The obvious question is why can't we combine AAV2 with 8 and 9, and bring it all in together and targeting a lot of organs in the same time? Well, I would consider that then we have really a high impact on our immune system, and I would guess that the body will react very heavily against this type of invasion; therefore, no one has really done this work. But it could be a future consideration if you had perhaps an AAV8 treatment and now you have done a course of immunoabsorption, that you then start your re-treatment with a different serotype of the vector. That could be something I could consider.

Dr Muntoni: I think it is only at the time of the consent, there are some specific aspects to mention to families, that having been involved in a gene therapy trial may preclude -- may, not will -- but may preclude participation to future clinical trial[s], because we do not know what's included criteria of the other clinical trials that will come are. I think that is something that we certainly find.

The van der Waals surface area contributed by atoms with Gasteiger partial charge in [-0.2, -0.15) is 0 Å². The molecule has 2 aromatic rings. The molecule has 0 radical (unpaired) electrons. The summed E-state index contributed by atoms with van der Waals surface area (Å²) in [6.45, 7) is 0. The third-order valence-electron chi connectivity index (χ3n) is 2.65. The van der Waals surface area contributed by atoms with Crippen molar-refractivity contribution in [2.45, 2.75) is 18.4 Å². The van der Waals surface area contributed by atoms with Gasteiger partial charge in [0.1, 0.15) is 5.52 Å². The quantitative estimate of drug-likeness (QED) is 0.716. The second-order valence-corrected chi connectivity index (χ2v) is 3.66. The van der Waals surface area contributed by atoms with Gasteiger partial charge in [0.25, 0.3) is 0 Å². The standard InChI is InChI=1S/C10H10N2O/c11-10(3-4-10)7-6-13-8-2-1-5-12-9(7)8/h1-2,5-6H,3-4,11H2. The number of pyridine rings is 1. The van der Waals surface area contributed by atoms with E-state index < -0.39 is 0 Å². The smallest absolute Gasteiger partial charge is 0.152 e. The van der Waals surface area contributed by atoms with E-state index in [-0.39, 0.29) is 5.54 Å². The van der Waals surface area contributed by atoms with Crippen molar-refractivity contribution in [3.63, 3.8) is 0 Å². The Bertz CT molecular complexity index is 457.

Dr Schoser: Definitely. I think, Francesco, we could go on here another hour to discuss a lot of extra points. It's always very nice for me, a good learning discussing with you. There's always new aspects. Therefore, thank you for joining me here for this approach to tell our colleagues a bit more what's currently ongoing, and what are the different types of aspects, and about the AAV vector. But we have to thank now the audience for their participation in this activity, and please, audience, you're more than welcome to answer questions, and questions that will follow.

This transcript has not been copyedited.